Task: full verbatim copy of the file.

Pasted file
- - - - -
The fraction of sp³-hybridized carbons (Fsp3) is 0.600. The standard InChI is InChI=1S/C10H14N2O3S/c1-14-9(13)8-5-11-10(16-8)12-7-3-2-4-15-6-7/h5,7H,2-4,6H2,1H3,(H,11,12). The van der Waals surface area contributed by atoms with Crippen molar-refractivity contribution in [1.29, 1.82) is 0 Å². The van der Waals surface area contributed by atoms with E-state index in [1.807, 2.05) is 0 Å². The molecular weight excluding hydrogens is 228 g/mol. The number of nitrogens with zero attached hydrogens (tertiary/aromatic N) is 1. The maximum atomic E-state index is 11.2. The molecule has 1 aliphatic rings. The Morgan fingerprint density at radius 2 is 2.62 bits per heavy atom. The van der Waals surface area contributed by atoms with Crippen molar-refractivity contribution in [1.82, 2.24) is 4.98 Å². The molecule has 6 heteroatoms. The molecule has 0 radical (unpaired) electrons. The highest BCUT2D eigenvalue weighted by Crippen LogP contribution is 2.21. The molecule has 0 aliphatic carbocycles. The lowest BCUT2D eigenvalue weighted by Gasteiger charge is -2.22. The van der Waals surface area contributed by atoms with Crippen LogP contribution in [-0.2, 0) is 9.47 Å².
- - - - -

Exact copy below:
The fraction of sp³-hybridized carbons (Fsp3) is 0.600. The standard InChI is InChI=1S/C10H14N2O3S/c1-14-9(13)8-5-11-10(16-8)12-7-3-2-4-15-6-7/h5,7H,2-4,6H2,1H3,(H,11,12). The van der Waals surface area contributed by atoms with Crippen molar-refractivity contribution in [1.29, 1.82) is 0 Å². The van der Waals surface area contributed by atoms with E-state index in [1.807, 2.05) is 0 Å². The molecular weight excluding hydrogens is 228 g/mol. The number of nitrogens with zero attached hydrogens (tertiary/aromatic N) is 1. The maximum atomic E-state index is 11.2. The molecule has 1 aliphatic rings. The Morgan fingerprint density at radius 2 is 2.62 bits per heavy atom. The van der Waals surface area contributed by atoms with Crippen molar-refractivity contribution in [1.82, 2.24) is 4.98 Å². The molecule has 6 heteroatoms. The molecule has 0 radical (unpaired) electrons. The highest BCUT2D eigenvalue weighted by Crippen LogP contribution is 2.21. The molecule has 0 aliphatic carbocycles. The lowest BCUT2D eigenvalue weighted by Gasteiger charge is -2.22. The van der Waals surface area contributed by atoms with Crippen LogP contribution in [-0.2, 0) is 9.47 Å².